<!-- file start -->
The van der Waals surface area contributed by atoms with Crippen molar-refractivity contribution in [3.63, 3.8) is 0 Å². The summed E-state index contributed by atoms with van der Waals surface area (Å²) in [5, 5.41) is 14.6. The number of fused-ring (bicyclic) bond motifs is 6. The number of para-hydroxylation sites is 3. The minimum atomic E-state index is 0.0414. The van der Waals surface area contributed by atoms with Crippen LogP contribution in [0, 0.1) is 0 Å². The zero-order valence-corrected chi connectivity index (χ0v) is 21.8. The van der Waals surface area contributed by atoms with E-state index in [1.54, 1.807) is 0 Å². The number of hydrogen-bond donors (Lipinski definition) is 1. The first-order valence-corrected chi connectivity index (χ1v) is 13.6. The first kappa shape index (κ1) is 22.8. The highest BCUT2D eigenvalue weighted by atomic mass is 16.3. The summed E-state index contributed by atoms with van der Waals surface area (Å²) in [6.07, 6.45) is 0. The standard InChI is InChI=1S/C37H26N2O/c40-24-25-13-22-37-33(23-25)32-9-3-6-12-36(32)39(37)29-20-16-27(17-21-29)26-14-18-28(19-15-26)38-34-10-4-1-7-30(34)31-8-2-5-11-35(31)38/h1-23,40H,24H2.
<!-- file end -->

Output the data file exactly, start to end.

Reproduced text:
The van der Waals surface area contributed by atoms with Crippen molar-refractivity contribution in [3.63, 3.8) is 0 Å². The summed E-state index contributed by atoms with van der Waals surface area (Å²) in [5, 5.41) is 14.6. The number of fused-ring (bicyclic) bond motifs is 6. The number of para-hydroxylation sites is 3. The minimum atomic E-state index is 0.0414. The van der Waals surface area contributed by atoms with Crippen LogP contribution in [0, 0.1) is 0 Å². The zero-order valence-corrected chi connectivity index (χ0v) is 21.8. The van der Waals surface area contributed by atoms with E-state index in [1.54, 1.807) is 0 Å². The number of hydrogen-bond donors (Lipinski definition) is 1. The first-order valence-corrected chi connectivity index (χ1v) is 13.6. The first kappa shape index (κ1) is 22.8. The highest BCUT2D eigenvalue weighted by atomic mass is 16.3. The summed E-state index contributed by atoms with van der Waals surface area (Å²) in [6.07, 6.45) is 0. The standard InChI is InChI=1S/C37H26N2O/c40-24-25-13-22-37-33(23-25)32-9-3-6-12-36(32)39(37)29-20-16-27(17-21-29)26-14-18-28(19-15-26)38-34-10-4-1-7-30(34)31-8-2-5-11-35(31)38/h1-23,40H,24H2.